The image in Ancient Egypt had a power in itself.
Why? Because in addition to evoking a reality, they made it arise. In Ancient Egypt everything that was depicted was also happening.
The Power of Scenes on Walls.
The mural scenes that we observe in the mastabas of the Old Kingdom depict very realistically scenes of daily life. However, they did not consist in the memory of an earthly world that the deceased wanted to take to the Hereafter. In the belief of Ancient Egypt those scenes were moments and situations that happened perpetually.
The depictions of bread manufacture or agricultural and livestock activities provided food for the dead eternally. The iconographic environment surrounding the deceased was an ideal reality in which he would live forever and which was in his best interest.
In the same way, the ancient Egyptian reliefs that invaded the walls and columns of the temples (whether funerary or state) immortalized the rituals that took place in them. It was the way to make the rite always happen.
The images of the pharaoh making offerings to the deities indicated the function of the construction in which they were. In addition, they guaranteed the execution of that sacred gesture thanks to the magic of the image. Or, for example, the festival of Opet, which is represented in the temple of Luxor, was a living and eternal image of that celebration. In Ancient Egypt as long as the image existed, the festival was always going to happen.
Statues in Ancient Egypt were also more than just effigies.
The statuary enjoyed the same magical powers. For the ancient Egyptians a sculpture was not a representation of a person, but was the person itself.
The statues that were placed in the graves were the supports of the ka of the deceased. In Ancient Egypt, one of the primary ways of achieving immortality was the preservation of the body through mummification, since the preserved body was the first support of the ka. In case the body was corrupted, the statue of the deceased fulfilled that function. Thus the ka of the deceased, thanks to his effigy, benefited from the daily funeral ritual performed by the funeral priests.
For that reason the rites of the funeral ceremony of opening the mouth (an ancient Egyptian ceremony for regenerating giving the dead back to life) could be performed on his mummy or on his statue.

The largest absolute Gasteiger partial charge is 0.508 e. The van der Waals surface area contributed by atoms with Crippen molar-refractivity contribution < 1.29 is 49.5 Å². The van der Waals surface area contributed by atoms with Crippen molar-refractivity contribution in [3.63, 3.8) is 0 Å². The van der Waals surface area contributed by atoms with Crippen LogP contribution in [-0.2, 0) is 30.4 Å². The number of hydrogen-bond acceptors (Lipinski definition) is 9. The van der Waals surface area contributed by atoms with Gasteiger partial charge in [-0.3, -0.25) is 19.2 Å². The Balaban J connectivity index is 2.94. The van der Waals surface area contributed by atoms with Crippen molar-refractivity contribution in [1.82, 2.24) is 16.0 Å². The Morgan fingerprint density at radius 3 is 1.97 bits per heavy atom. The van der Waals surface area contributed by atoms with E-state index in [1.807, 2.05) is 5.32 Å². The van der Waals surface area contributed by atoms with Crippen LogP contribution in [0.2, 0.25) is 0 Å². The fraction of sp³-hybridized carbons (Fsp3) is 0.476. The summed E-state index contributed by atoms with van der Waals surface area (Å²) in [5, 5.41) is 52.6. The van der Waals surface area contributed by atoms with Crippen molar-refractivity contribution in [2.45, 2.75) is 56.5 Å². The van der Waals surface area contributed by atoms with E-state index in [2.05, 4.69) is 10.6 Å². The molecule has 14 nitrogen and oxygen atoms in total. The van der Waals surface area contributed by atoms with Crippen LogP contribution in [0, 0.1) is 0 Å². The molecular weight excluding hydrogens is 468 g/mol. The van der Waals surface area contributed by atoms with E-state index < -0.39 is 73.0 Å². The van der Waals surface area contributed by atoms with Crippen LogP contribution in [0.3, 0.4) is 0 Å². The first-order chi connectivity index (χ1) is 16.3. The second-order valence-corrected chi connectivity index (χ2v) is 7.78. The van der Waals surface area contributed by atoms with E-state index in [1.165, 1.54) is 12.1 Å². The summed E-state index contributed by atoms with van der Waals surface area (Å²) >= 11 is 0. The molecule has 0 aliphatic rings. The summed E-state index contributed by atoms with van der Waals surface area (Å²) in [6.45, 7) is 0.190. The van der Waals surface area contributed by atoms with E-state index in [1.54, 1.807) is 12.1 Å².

The sculptures had the same qualities as the human being, because they were those human beings that they reproduced. Therefore, the placement of statues in the tombs guaranteed eternity. The body, despite the mummification, could be spoiled, while the statue was less perishable.
The same principle was the one that determined the placement of royal and private sculptures inside the state temples.
The sculptures of the king in these sacred spaces, together with his two-dimensional images, guaranteed the presence and performance by him of the daily ritual. In the same way, the existence of statues of elite members made them also part of the cult life of the temple.
The art in Ancient Egypt was utilitarian.
The conclusion of what we have exposed is that the art of Ancient Egypt is a utilitarian art, since it has a specific purpose: magical operability.
In ancient Egypt, art and magic go hand in hand. The statues are the people they depict and the mural images show what happens. The objective of a relief, a painting or a sculpture is precisely that which appears, because they are something that happens or someone that exists.
We must also bear in mind that almost everything that has come from ancient Egypt is designed to last. If a statue was to be perpetual, it had to capture what was perennial, that is, the essence. That is why the important thing in a sculpture was, on the one hand, the indestructibility (hard materials, solids, non-brittle typologies), and on the other hand, the values and the nature of the represented.
He had to appear with a noble and serene gesture, at an ideal age and with ideal physical features for the sacred sphere to which he was destined (whether it was a temple or a tomb). Proof of this are the royal portraits of the IV Dynasty prototype of serenity, maturity, balance and nobility, characteristics intrinsic to the figure of the sovereign and which were the essence of the monarchy as an institution.